- Despite the passage and implementation of ObamaCare, (or more likely because of it), private insurance premiums have continued to grow at double-digit rates, becoming less and less affordable even before insurers are forced to incorporate the most expensive measures of guaranteed issue despite the presence of pre-existing conditions, unlimited benefits and the need for any sort of waiting period for those who may not have bothered to purchase insurance prior to being hit by a truck. In dollar terms the freebies that the law has handed out thus far – complete coverage of preventive care and requiring that children up to 26 years old be coverable on their parents’ policies – are small potatoes. Even if the individual mandate is not overturned by the Supreme Court, the laughably small penalties for failing to purchase health insurance practically guarantee that large swaths of the population will gladly pay them rather than pay annual premiums an order of magnitude larger. For example, in 2016 a family of three (two parents and one child under 18) would have a flat dollar penalty of $1,737. The current average premium for that same family is roughly $1,200 per month today, some four years earlier.
- One of the primary mechanisms ObamaCare uses to reduce the number of uninsured Americans is to place millions of us into the already teetering Medicaid program. Unfortunately, as Avik Roy has written about at length, the scientific evidence available to date suggests patients with Medicaid are actually more likely to die, even after adjusting for other factors, than those with no health insurance at all:
“Despite all of these adjustments, surgical patients on Medicaid were nearly twice as likely to die before leaving the hospital than those with private insurance.
Patients on Medicare were 45% more likely to die than those with private insurance; the uninsured were 74% more likely; and Medicaid patients 93% more likely. That is to say, despite the fact that we will soon spend more than $500 billion a year on Medicaid, Medicaid beneficiaries, on average, fared worse than those with no insurance at all.”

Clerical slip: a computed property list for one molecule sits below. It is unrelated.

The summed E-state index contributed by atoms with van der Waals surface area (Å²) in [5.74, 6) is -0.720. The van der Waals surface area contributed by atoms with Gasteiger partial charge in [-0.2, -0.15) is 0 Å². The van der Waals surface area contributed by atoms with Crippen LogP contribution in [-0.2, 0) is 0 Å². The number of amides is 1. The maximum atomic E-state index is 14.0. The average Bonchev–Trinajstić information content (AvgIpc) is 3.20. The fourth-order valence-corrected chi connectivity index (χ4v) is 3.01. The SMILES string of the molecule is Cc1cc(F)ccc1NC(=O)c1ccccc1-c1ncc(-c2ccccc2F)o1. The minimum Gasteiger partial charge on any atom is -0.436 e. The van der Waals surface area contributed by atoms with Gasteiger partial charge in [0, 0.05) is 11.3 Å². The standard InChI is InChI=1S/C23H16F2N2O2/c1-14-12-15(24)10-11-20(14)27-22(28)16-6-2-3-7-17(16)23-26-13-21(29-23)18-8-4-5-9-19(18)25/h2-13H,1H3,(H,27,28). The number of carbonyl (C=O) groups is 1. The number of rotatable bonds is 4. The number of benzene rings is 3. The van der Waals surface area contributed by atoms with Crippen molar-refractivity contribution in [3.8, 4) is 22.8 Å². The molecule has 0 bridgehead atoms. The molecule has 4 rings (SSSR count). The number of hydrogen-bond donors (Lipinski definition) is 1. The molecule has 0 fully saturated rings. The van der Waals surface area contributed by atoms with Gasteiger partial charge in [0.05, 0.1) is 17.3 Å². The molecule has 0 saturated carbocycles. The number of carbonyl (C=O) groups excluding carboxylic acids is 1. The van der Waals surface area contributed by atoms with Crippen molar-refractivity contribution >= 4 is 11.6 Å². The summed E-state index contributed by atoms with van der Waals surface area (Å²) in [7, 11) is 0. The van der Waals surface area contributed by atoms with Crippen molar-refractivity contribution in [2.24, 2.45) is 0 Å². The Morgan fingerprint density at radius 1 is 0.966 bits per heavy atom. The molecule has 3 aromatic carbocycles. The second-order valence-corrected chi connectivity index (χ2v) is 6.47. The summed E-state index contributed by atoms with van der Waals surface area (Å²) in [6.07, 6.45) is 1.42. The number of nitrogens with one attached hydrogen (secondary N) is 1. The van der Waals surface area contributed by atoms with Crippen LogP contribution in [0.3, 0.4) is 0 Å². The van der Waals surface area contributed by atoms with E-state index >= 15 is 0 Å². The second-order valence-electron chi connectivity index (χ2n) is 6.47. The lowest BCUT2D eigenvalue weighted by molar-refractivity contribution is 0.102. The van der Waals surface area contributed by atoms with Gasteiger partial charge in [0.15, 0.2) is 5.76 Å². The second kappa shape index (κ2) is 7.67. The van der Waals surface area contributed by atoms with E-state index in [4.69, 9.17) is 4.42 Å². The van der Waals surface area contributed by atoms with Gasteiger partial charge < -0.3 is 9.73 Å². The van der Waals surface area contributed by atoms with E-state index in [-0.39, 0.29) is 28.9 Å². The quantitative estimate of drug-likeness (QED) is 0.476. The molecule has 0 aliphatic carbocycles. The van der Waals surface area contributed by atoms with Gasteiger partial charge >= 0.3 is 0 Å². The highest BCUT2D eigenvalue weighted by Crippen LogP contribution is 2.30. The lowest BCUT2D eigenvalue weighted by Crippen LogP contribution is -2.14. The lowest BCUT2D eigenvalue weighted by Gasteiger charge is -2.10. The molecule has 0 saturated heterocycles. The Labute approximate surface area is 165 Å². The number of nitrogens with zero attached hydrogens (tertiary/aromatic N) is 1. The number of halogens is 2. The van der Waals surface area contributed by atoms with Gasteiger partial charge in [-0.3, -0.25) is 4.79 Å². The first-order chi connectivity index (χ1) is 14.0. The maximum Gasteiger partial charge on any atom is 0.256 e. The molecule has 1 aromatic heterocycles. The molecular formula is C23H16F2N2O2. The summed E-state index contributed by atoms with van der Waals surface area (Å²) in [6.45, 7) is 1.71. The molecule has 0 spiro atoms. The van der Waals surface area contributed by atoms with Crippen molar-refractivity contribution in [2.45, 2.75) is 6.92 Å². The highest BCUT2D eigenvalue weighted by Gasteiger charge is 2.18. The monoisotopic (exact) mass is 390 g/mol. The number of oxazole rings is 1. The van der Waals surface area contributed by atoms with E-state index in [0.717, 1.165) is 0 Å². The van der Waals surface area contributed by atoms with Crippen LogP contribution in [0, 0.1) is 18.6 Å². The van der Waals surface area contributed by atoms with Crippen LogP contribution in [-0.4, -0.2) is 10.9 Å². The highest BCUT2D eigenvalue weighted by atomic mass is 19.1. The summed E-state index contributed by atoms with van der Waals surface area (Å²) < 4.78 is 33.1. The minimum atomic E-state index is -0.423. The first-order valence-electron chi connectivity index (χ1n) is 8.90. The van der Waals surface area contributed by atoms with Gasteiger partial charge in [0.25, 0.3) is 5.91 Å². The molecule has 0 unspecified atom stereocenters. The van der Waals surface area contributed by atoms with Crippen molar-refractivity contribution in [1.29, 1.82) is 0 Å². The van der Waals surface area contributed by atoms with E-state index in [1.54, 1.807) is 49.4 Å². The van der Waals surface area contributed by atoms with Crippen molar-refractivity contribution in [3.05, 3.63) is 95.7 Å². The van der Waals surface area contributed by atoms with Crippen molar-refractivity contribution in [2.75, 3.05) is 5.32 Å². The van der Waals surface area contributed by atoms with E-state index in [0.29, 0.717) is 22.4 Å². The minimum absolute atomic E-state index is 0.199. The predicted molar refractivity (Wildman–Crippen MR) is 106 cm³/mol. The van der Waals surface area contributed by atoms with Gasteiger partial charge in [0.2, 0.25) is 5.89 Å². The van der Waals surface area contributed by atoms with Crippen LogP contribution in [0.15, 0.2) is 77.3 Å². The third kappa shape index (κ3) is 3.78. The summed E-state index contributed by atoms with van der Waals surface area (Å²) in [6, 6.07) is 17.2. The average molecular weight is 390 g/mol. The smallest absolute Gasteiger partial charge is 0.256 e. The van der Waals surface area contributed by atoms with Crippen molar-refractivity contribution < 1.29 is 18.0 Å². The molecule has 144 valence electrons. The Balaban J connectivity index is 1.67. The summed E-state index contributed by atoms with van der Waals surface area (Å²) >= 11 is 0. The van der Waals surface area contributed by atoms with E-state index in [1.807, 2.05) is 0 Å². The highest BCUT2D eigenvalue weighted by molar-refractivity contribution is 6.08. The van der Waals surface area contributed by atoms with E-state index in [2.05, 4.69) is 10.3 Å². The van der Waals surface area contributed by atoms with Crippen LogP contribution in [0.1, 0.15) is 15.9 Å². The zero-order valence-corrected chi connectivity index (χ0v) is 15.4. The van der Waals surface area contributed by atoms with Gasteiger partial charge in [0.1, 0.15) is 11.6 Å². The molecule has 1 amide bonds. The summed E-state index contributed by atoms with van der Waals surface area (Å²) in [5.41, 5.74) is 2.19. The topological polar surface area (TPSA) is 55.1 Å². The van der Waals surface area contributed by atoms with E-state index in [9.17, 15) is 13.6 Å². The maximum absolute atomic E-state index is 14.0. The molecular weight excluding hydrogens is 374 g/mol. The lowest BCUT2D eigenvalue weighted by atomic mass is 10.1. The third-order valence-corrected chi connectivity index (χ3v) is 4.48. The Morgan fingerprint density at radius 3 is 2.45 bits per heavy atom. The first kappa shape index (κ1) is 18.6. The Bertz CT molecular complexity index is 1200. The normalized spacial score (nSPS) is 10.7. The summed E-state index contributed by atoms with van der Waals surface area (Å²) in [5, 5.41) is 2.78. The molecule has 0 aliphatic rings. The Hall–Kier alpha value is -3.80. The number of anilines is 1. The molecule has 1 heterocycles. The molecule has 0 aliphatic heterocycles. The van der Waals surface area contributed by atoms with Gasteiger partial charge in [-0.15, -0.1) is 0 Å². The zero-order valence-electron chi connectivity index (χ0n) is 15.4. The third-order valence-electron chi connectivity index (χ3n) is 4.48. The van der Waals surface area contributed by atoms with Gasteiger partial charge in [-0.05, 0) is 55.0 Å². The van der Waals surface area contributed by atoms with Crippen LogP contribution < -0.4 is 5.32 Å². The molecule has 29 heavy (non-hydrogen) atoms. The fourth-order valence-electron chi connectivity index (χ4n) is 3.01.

Not to mention that this expansion clearly threatens to decimate state budgets in the not-too-distant future.
- Most recently, the General Accounting Office (GAO) published its Spring 2012 update on the long-term fiscal outlook for the Federal Government. In it, it expressed considerable doubt about the viability of “savings” likely to be realized as a result of the ACA, conceding that: “The Trustees, CBO, and the CMS Actuary have expressed concerns about the sustainability of certain health care cost-control measures over the long term.”
We could go on and on and on in this vein. The 2,700 pages of the original bill, (or alternatively the small-print 900-page version of the actual law as published in the Federal Register), contains one convoluted page after another of sham savings, benefits of questionable value (for example, why on earth would anyone try to solve the problem of insuring young adults up to the age of 26 by allowing them to be covered on their parents’ policy, rather than devising an affordable means of providing them low-cost catastrophic coverage of their own?), expansions of insurance programs that are already known to be defective, and mandates that are guaranteed of increasing the amount of confusion and bureaucratic overhead with no real evidence that they will improve care or reduce costs. If anyone really doubts this we strongly encourage them to take the time to read the actual law and look at the evidence, both historical and scientific, that speaks to the probable impact of its provisions. (If you can even figure out what they are. Many, if not most, of the law is implemented by unelected officials such as the Secretary of HHS in the form of regulations We have written about many of them on these pages. If they can come away from the exercise feeling confident, reassured and able to defend their optimism with facts, then we hope they’ll send us a guest post about it. We’ll gladly publish it. But the odds are that 99% of potential readers will be defeated by the measure’s length and indecipherable prose before they make it halfway through. With the possible exceptions of dictionaries and cookbooks, few works are better defended against being read cover to cover.